Differently from other European countries, Britain experienced the harshness of 20th-century dictatorship and censorship only obliquely, as a reflection of what was happening in several “elsewheres”, from Italy to Spain, from Germany to the Soviet Union. Yet, events such as the Spanish Civil War deeply affected a whole generation of young British writers who, after the period of elitist Modernism, were trying to reassert the political import of literature through a redefinition of the role of the artist as politically and socially engagé. Within this framework, George Orwell figures as one of the most disenchanted and lucid witnesses of this particular historical moment. In both his essays and journalistic articles, as well as in his narrative work, he continuously ponders on the relationship between political power and society on the one hand, and language and literature on the other, providing a most interesting analysis of the mechanisms that preside over this interaction. Whereas in the essayistic production, Orwell predictably addresses the issue from a more objective stand, his narrative transfigures the widespread fears connected with dictatorship and censorship into the threatening dystopias of "Animal Farm" (1945) and "Nineteen-Eighty-Four" (1948), where the worst nightmares concerning thought and language control and intellectual annihilation become true.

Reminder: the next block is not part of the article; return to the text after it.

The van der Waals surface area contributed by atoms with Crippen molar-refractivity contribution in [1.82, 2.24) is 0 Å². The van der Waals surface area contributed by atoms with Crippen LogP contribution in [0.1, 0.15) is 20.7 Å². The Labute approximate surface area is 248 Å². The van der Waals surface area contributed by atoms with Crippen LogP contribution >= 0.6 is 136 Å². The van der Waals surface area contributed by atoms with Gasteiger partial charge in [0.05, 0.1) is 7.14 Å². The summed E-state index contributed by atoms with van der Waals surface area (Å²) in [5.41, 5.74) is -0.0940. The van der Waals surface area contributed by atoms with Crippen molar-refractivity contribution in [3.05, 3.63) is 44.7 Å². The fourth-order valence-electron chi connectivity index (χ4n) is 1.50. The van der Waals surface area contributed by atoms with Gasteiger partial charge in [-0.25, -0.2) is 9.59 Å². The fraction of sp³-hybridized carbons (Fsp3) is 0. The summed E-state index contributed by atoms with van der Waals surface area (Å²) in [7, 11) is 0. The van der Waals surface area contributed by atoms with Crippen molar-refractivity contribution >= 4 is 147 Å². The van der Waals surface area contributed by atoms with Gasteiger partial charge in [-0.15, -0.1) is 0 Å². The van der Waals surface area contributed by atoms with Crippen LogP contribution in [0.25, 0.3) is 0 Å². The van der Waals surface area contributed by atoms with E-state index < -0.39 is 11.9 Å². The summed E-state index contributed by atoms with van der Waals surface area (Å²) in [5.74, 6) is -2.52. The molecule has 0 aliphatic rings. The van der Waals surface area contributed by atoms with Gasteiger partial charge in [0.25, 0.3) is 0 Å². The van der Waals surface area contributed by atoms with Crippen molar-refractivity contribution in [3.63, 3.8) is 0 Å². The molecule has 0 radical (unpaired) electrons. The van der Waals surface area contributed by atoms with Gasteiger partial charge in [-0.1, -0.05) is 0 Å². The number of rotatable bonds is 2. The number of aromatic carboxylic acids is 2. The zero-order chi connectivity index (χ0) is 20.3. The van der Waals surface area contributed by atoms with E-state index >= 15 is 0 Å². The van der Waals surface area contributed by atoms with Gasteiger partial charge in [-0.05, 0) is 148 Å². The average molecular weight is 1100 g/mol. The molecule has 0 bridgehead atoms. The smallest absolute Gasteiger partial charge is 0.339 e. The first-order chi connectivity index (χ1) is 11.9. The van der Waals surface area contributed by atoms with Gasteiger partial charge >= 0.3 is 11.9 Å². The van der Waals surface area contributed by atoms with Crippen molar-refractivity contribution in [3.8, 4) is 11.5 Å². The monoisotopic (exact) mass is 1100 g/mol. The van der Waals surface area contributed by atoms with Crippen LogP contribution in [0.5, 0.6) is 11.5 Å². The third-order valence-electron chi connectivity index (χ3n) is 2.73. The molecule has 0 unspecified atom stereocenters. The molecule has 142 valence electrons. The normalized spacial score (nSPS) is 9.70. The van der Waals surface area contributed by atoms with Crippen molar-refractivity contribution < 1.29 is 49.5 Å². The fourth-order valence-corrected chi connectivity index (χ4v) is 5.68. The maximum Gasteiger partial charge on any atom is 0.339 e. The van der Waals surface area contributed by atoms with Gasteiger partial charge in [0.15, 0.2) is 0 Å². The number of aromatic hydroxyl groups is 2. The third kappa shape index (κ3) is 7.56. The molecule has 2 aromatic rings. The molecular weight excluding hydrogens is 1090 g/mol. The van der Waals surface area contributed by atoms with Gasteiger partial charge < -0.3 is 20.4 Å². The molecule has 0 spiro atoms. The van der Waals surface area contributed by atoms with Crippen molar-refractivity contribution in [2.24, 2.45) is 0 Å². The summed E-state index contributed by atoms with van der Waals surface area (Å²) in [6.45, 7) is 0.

“A Boot Stamping on a Human Face – For Ever”: George Orwell, Language, Literature, and Politics

Ferrari R.
2020

Abstract

Differently from other European countries, Britain experienced the harshness of 20th-century dictatorship and censorship only obliquely, as a reflection of what was happening in several “elsewheres”, from Italy to Spain, from Germany to the Soviet Union. Yet, events such as the Spanish Civil War deeply affected a whole generation of young British writers who, after the period of elitist Modernism, were trying to reassert the political import of literature through a redefinition of the role of the artist as politically and socially engagé. Within this framework, George Orwell figures as one of the most disenchanted and lucid witnesses of this particular historical moment. In both his essays and journalistic articles, as well as in his narrative work, he continuously ponders on the relationship between political power and society on the one hand, and language and literature on the other, providing a most interesting analysis of the mechanisms that preside over this interaction. Whereas in the essayistic production, Orwell predictably addresses the issue from a more objective stand, his narrative transfigures the widespread fears connected with dictatorship and censorship into the threatening dystopias of "Animal Farm" (1945) and "Nineteen-Eighty-Four" (1948), where the worst nightmares concerning thought and language control and intellectual annihilation become true.
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Utilizza questo identificativo per citare o creare un link a questo documento: http://hdl.handle.net/11568/1060105
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